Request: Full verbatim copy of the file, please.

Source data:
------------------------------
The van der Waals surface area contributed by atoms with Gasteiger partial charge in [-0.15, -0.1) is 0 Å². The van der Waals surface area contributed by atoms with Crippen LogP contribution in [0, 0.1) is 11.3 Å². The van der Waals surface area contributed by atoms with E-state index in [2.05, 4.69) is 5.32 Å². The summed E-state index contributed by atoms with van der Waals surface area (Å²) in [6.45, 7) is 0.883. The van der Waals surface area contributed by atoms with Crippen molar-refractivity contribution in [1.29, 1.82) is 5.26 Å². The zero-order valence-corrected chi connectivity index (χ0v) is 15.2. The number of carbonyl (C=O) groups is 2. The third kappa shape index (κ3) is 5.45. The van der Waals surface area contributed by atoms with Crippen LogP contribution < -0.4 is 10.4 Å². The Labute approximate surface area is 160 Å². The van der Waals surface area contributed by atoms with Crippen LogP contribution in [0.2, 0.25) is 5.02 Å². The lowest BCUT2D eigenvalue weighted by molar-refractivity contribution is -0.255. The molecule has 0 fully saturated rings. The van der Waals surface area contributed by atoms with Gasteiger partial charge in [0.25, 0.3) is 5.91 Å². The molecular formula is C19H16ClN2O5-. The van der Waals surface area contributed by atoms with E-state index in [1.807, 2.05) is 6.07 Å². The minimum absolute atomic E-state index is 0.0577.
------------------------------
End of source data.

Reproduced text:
The van der Waals surface area contributed by atoms with Gasteiger partial charge in [-0.15, -0.1) is 0 Å². The van der Waals surface area contributed by atoms with Crippen LogP contribution in [0, 0.1) is 11.3 Å². The van der Waals surface area contributed by atoms with E-state index in [2.05, 4.69) is 5.32 Å². The summed E-state index contributed by atoms with van der Waals surface area (Å²) in [6.45, 7) is 0.883. The van der Waals surface area contributed by atoms with Crippen molar-refractivity contribution in [1.29, 1.82) is 5.26 Å². The zero-order valence-corrected chi connectivity index (χ0v) is 15.2. The number of carbonyl (C=O) groups is 2. The third kappa shape index (κ3) is 5.45. The van der Waals surface area contributed by atoms with Crippen LogP contribution < -0.4 is 10.4 Å². The Labute approximate surface area is 160 Å². The van der Waals surface area contributed by atoms with Crippen LogP contribution in [0.2, 0.25) is 5.02 Å². The lowest BCUT2D eigenvalue weighted by molar-refractivity contribution is -0.255. The molecule has 0 fully saturated rings. The van der Waals surface area contributed by atoms with Gasteiger partial charge in [0.25, 0.3) is 5.91 Å². The molecular formula is C19H16ClN2O5-. The van der Waals surface area contributed by atoms with E-state index in [1.807, 2.05) is 6.07 Å². The minimum absolute atomic E-state index is 0.0577.